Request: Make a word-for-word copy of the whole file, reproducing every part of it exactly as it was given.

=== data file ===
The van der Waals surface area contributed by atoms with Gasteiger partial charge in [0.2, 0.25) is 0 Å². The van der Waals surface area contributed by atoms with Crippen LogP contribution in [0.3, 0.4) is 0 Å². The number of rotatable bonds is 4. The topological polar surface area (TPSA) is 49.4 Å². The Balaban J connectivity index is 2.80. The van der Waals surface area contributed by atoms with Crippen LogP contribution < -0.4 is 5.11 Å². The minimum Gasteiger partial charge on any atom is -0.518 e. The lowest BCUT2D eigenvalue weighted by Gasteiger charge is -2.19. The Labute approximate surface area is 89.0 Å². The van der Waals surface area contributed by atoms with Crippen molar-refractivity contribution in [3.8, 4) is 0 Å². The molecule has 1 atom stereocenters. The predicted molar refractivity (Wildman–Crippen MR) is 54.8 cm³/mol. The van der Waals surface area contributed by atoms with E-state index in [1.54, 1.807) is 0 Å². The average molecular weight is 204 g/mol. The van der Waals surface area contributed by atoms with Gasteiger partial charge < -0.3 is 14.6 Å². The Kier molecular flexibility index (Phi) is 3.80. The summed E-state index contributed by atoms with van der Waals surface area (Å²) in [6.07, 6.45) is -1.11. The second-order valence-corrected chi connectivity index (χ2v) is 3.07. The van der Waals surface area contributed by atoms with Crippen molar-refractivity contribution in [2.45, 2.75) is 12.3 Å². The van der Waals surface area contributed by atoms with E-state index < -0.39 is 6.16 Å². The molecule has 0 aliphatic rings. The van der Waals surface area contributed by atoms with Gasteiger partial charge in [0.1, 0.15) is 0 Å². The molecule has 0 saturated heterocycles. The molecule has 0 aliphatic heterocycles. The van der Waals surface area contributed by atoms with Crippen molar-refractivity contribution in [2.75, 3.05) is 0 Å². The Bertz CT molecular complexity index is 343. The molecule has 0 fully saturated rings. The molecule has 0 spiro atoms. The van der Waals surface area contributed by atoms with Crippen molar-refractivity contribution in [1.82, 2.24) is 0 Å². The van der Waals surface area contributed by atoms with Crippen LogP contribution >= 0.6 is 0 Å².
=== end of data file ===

The van der Waals surface area contributed by atoms with Gasteiger partial charge in [0.2, 0.25) is 0 Å². The van der Waals surface area contributed by atoms with Crippen LogP contribution in [0.3, 0.4) is 0 Å². The number of rotatable bonds is 4. The topological polar surface area (TPSA) is 49.4 Å². The Balaban J connectivity index is 2.80. The van der Waals surface area contributed by atoms with Crippen LogP contribution < -0.4 is 5.11 Å². The minimum Gasteiger partial charge on any atom is -0.518 e. The lowest BCUT2D eigenvalue weighted by Gasteiger charge is -2.19. The Labute approximate surface area is 89.0 Å². The van der Waals surface area contributed by atoms with Crippen molar-refractivity contribution in [3.8, 4) is 0 Å². The molecule has 1 atom stereocenters. The predicted molar refractivity (Wildman–Crippen MR) is 54.8 cm³/mol. The van der Waals surface area contributed by atoms with E-state index in [1.54, 1.807) is 0 Å². The average molecular weight is 204 g/mol. The van der Waals surface area contributed by atoms with Gasteiger partial charge < -0.3 is 14.6 Å². The Kier molecular flexibility index (Phi) is 3.80. The summed E-state index contributed by atoms with van der Waals surface area (Å²) in [6.07, 6.45) is -1.11. The second-order valence-corrected chi connectivity index (χ2v) is 3.07. The van der Waals surface area contributed by atoms with Crippen molar-refractivity contribution in [2.45, 2.75) is 12.3 Å². The van der Waals surface area contributed by atoms with E-state index < -0.39 is 6.16 Å². The molecule has 0 aliphatic rings. The van der Waals surface area contributed by atoms with Gasteiger partial charge in [0.1, 0.15) is 0 Å². The molecule has 0 saturated heterocycles. The molecule has 0 aliphatic heterocycles. The van der Waals surface area contributed by atoms with Crippen molar-refractivity contribution in [2.75, 3.05) is 0 Å². The Bertz CT molecular complexity index is 343. The molecule has 0 fully saturated rings. The molecule has 0 spiro atoms. The van der Waals surface area contributed by atoms with Crippen molar-refractivity contribution in [1.82, 2.24) is 0 Å². The van der Waals surface area contributed by atoms with Crippen LogP contribution >= 0.6 is 0 Å².